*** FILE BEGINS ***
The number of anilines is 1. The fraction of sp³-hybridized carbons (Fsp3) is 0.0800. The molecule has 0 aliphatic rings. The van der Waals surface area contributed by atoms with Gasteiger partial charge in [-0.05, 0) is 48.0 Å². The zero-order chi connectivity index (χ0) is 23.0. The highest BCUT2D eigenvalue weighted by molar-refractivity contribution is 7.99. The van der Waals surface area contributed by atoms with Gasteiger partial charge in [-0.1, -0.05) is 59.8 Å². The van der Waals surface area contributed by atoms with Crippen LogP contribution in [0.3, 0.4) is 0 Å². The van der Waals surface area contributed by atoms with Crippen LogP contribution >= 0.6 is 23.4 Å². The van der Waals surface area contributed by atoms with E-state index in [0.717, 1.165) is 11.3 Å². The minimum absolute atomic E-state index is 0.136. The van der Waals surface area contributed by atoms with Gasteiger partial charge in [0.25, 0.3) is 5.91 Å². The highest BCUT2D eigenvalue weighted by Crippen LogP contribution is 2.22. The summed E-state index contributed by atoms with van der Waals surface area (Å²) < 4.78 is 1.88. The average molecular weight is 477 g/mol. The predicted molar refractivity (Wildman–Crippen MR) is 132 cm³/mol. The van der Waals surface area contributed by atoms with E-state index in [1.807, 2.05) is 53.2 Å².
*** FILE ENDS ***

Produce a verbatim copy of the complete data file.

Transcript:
The number of anilines is 1. The fraction of sp³-hybridized carbons (Fsp3) is 0.0800. The molecule has 0 aliphatic rings. The van der Waals surface area contributed by atoms with Gasteiger partial charge in [-0.05, 0) is 48.0 Å². The zero-order chi connectivity index (χ0) is 23.0. The highest BCUT2D eigenvalue weighted by molar-refractivity contribution is 7.99. The van der Waals surface area contributed by atoms with Gasteiger partial charge in [-0.1, -0.05) is 59.8 Å². The van der Waals surface area contributed by atoms with Crippen LogP contribution in [0.3, 0.4) is 0 Å². The van der Waals surface area contributed by atoms with Crippen LogP contribution >= 0.6 is 23.4 Å². The van der Waals surface area contributed by atoms with E-state index in [0.717, 1.165) is 11.3 Å². The minimum absolute atomic E-state index is 0.136. The van der Waals surface area contributed by atoms with Gasteiger partial charge in [0.25, 0.3) is 5.91 Å². The highest BCUT2D eigenvalue weighted by Crippen LogP contribution is 2.22. The summed E-state index contributed by atoms with van der Waals surface area (Å²) < 4.78 is 1.88. The average molecular weight is 477 g/mol. The predicted molar refractivity (Wildman–Crippen MR) is 132 cm³/mol. The van der Waals surface area contributed by atoms with E-state index in [1.807, 2.05) is 53.2 Å².